Any thoughts on this? I'd love to hear what your take, because my mind unhelpfully closes down in a "sure this might never happen at all, at all!" sort of way, which is not quite the intellectual vigour I hoped for.




Here we go.
As it turned out, Brother came to pick me up in the snow on Christmas Day, being someone who enjoys sailing close to the wind/cutting it fine/seeking a thrill, (he keeps an alarming running commentary going, as he drives: Oh, look, we're slipping now, in cheerful tones. Me: Em, why don't we get out and walk? .. what about now, why don't we get out now?) and we even managed to visit my parents in the country. The day was quieter than usual, with only a sprinkling of Brother's partner's cousins able to attend. It constituted a salutary lesson in how family life can be less than twinkly-fantastic - my nephew Spike was catatonic from Wii over-usage and tried to strangle my niece Dazzle when she tried to eat a piece of his Lego Star Wars. His fingers had to be prised from her neck. So, you know. Not so completely and utterly heartwarming. Dazzle is at that lovely age (nearly three), when everything is new and delightful. She runs at life with great gusto, skittering around madly, semi-naked, muttering breathy little phrases, with a "no-man" on her tee-shirt.

It was fun. My brother's partner is a chef, and all was predictably delicious. In addition to which, I was relieved to have dodged the bullet of Austere Kerry Christmas 2010, my brother-in-law having come out in an unfortunate case of dickus prickus. He lives in Boston, is all world-weary and cosmopolitan, has dropped his Kerry accent and feels the need to scoff at our little Irish ways. Once, for instance, he went to see the Irish Ballet (admittedly not our strongest discipline) and was horrifed to see the dancers' legs quaking. GASP. The Bolshoi do not tremble! He exclaimed, a phrase which will now go down in family history.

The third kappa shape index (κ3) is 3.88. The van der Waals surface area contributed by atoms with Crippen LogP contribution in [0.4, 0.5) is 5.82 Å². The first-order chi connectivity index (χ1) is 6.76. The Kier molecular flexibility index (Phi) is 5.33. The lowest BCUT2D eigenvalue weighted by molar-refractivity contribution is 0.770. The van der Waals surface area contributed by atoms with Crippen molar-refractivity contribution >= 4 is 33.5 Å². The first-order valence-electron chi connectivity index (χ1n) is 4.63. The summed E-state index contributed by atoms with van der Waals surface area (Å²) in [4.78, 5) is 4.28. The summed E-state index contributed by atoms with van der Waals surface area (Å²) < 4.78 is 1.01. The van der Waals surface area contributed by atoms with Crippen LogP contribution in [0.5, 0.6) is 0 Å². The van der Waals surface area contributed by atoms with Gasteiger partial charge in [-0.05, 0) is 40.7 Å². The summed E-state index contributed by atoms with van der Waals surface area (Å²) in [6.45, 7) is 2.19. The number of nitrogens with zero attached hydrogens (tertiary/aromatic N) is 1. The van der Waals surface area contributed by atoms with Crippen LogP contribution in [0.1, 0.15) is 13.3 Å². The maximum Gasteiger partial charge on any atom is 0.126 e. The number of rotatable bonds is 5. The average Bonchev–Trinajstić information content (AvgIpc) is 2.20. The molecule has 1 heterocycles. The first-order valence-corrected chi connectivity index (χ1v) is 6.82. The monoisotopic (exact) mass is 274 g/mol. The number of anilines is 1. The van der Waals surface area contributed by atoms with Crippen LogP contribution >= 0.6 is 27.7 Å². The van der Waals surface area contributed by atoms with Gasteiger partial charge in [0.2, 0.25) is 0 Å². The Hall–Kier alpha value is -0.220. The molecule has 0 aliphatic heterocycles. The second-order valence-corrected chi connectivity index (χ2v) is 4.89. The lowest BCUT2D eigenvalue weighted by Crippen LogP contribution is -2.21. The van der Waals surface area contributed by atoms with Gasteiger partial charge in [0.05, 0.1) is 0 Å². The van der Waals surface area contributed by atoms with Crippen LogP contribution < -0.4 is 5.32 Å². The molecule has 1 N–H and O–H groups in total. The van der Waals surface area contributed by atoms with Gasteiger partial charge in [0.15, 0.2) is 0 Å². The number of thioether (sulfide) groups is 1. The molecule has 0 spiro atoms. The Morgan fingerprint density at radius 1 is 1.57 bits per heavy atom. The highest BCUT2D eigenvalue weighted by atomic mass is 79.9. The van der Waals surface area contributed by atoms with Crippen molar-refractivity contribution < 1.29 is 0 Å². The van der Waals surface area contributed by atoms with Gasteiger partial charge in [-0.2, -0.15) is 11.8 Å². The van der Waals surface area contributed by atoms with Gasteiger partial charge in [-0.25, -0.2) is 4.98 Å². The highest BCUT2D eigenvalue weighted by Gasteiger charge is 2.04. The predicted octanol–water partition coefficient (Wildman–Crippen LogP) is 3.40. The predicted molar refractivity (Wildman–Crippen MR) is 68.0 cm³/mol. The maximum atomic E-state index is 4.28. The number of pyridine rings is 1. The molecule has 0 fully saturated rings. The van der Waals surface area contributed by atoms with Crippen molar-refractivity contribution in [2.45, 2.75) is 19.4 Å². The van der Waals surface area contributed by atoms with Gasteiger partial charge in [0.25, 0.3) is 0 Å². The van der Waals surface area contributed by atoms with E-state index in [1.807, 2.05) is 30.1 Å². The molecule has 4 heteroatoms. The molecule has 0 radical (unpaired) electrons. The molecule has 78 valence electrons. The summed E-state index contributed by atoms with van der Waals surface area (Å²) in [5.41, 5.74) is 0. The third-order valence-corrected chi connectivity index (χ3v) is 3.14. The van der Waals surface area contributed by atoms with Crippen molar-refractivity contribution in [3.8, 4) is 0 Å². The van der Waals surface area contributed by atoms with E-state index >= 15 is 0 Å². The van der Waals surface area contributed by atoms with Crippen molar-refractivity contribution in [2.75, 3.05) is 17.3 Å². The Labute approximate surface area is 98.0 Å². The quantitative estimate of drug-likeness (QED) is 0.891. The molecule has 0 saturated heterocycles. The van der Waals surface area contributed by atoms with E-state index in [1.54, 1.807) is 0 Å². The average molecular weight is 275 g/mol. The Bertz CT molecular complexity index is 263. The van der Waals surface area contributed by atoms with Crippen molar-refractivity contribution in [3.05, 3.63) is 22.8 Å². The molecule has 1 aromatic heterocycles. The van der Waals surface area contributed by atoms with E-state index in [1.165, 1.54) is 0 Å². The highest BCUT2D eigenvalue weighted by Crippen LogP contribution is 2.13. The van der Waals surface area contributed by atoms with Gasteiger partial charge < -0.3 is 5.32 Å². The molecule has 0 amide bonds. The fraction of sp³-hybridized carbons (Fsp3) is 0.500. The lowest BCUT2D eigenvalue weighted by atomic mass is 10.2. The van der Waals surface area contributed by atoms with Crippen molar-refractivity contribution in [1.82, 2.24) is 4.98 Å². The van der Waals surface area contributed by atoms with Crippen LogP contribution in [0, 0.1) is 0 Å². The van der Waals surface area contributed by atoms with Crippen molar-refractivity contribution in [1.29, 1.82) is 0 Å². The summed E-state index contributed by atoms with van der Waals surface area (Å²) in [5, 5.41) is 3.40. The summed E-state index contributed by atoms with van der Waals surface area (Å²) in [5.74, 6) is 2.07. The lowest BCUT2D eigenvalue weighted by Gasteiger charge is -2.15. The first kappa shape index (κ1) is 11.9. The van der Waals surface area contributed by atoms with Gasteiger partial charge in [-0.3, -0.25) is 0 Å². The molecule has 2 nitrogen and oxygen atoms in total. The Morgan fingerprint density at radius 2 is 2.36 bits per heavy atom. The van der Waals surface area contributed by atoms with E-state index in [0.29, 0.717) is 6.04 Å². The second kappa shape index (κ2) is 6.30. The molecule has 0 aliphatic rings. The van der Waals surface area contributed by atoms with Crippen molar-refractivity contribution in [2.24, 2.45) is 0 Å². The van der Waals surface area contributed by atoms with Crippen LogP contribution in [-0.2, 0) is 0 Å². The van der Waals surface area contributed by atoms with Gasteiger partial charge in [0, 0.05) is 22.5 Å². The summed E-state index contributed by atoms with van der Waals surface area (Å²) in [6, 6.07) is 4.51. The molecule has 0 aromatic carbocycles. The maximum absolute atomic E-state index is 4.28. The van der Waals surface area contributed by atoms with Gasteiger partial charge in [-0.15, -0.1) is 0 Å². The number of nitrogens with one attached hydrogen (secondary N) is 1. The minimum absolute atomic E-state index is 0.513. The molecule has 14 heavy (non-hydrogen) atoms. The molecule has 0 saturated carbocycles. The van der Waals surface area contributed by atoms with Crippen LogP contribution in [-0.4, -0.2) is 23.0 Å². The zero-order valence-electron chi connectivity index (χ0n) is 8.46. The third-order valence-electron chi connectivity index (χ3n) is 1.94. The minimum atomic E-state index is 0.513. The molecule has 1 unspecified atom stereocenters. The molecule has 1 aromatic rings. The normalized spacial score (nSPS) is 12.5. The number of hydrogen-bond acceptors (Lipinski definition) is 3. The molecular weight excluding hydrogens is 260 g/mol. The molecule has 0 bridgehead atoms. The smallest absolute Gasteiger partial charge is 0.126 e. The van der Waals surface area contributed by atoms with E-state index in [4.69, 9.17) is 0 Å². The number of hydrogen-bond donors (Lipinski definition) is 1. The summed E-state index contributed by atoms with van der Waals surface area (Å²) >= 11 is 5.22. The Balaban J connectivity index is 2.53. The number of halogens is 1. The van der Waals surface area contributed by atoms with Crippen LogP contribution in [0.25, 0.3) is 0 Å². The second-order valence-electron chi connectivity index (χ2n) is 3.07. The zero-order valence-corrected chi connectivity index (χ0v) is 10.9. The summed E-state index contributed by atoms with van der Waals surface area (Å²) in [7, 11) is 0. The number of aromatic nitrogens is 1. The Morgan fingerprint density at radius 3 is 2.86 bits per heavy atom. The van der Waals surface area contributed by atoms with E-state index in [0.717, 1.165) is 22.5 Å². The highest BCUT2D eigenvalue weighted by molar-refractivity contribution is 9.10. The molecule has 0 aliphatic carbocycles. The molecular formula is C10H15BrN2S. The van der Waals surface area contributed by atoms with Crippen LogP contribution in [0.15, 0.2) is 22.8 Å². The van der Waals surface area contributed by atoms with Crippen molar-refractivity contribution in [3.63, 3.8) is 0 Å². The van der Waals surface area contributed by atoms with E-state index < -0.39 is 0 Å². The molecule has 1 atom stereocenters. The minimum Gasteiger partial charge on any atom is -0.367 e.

Oddly enough, for whatever perverse reason, I was not struck, as I had feared, by loneliness and depression over that quiet snowbound week. I rattled around the house fixing things, I read, I drew contently, I trotted along treelined avenues with snowflakes falling deliciously on my hot face - I struck some sort of equilibrium, quite by chance. I was perfectly fine.

The JB returned from Kerry yesterday, relieved to be back. And I'm sure I'll find somewhere for him in my the house.

So, January, eh? Janus, the two-faced month, that looks back and forward. I somehow think the newly acquired equilibrium is not sufficient to withstand a review of the rather chequered (to put it mildly) 2010 - I would like to thank you for all your support and solidarity over those dark months, though. Thank you,  truly. Your company has meant so much to me. Let's turn to the future, my friends, and be hopeful.

I wish you all the very, very best.

ps. I resolve: Online comic, this year, or bust! Hold me to it.